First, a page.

Finally, we have monitored the evolution of the H signal of a freshly exposed soil (the trench in Rocknest ripple) over a 25-sol time span, 11 sols after it was scooped. The intent was to detect a possible desiccation of the exposed material. The average hydrogen S/B ratio of each LIBS point obtained for a series of four targets is plotted in Fig. 6C as a function of time, the x axis representing the sol at which the targets were measured: Schmutz (9 LIBS points, on sol 72), Kenyon (10 LIBS points, on sol 81), Epworth3 (12 first LIBS points, on sol 84), and Kenyon_high_albedo (10 LIBS points, on sol 97). Again, for each point, spectra attributed to “coarse” grains were removed. No statistically significant variation of the H signal was observed with time.

Supplementary Materials

www.sciencemag.org/content/341/6153/1238670/suppl/DC1

MSL Science Team Author List

Supplementary Text

Figs. S1 to S4

References (7489)

References and Notes

  1. Hereafter, a “shot” corresponds to a single spectrum, and a “LIBS point” is a series of spectra acquired at the same laser ablation crater (i.e., sampling location).
  2. No implication of the presence or absence of organic materials or living matter is intended, nor is the genesis of the deposit.
  3. See supplementary materials on Science Online.
  4. The composition of the dust was derived from the average of all the first spectra acquired on rock targets, which are very often different from the spectra of the underlying material and are found to be very homogeneous. They also share with soils a strong H signature. A small contamination of the underlying material in the first ablation cannot be totally ruled out.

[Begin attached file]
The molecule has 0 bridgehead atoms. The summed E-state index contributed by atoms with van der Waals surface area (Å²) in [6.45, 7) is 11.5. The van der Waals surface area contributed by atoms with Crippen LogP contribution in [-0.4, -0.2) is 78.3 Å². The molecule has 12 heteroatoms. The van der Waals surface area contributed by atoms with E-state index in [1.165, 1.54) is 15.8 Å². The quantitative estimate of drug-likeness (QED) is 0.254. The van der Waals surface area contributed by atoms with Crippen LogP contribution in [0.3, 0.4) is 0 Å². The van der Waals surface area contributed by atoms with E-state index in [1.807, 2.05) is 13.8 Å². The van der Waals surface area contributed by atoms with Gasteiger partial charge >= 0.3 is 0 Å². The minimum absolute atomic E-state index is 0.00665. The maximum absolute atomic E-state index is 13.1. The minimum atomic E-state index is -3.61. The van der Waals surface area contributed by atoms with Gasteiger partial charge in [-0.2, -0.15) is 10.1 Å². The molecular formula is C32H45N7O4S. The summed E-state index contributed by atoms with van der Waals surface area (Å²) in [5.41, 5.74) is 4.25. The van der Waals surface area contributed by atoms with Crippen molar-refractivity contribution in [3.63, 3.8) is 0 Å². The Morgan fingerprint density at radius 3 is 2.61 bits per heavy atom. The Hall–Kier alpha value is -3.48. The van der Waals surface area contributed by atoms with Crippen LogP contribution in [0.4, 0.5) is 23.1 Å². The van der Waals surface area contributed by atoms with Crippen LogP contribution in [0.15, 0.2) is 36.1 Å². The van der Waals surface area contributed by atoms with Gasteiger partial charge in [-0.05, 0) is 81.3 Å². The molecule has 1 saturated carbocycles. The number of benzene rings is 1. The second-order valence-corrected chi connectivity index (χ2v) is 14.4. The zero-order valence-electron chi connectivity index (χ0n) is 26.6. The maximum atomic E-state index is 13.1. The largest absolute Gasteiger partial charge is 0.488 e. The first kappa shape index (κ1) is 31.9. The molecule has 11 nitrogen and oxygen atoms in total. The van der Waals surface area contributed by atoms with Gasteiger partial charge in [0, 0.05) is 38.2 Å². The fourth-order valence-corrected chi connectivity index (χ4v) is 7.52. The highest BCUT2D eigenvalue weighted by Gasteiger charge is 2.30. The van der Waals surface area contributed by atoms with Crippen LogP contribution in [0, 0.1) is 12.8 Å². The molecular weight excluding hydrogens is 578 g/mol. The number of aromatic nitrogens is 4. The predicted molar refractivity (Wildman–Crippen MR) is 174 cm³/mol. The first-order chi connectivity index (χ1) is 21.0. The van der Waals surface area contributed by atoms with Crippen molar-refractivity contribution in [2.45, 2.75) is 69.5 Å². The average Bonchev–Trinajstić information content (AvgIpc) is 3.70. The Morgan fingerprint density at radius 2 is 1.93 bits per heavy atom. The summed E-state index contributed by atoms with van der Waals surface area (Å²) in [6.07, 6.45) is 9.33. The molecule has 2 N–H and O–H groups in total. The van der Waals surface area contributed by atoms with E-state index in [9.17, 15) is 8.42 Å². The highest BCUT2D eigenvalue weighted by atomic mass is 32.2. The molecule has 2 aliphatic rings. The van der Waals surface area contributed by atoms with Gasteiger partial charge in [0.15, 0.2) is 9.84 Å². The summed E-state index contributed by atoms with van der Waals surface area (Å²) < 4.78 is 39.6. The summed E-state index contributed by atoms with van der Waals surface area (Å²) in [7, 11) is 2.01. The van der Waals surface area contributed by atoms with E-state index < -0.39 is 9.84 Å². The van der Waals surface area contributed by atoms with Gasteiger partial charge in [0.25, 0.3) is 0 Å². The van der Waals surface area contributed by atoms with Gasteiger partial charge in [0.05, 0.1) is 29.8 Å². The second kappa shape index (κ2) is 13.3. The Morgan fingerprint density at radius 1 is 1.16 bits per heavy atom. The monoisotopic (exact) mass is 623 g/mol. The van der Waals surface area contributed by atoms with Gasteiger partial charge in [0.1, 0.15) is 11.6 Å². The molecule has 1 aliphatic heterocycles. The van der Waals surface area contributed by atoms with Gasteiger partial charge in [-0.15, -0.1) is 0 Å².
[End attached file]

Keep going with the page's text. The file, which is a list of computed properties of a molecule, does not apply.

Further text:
5. These grains will be qualified qualitatively as “coarse” in the following analysis, in contrast to samples whose spectral features are typical of material that is fine-grained at the LIBS scale (34). The beam size is ~400 μm at 2.8 m, average distance to the soil targets analyzed with ChemCam.
  6. The notation “//” means that the ICA component relates to the Mg abundance, not to the abundance of Cr and Mn, and indicates that the latter elements are positively correlated with Mg in Rocknest soils.
  7. The RMSEP on the sum of total oxides is ~11.5 wt %.
  8. Although direct quantitative estimates of H abundance by ChemCam require laboratory experiments that have not been performed, we discuss in the supplementary material some preliminary estimates of upper limits of the observations reported here based on quantitative results by SAM. These estimates thus also rely on SAM uncertainties.
  9. Acknowledgments: This research was carried out with funding from the Centre National d’Etudes Spatiales (CNES). Work in the United States was carried out under contract from NASA’s Mars Program Office. W.G. acknowledges partial funding from Deutsche Forschungsgemeinschaft grant GO 2288/1-1. This team gratefully acknowledges JPL for developing and leading this successful mission. The data reported in this paper are archived at the Planetary Data System, accessible at http://pds-geosciences.wustl.edu/missions/msl/index.htm.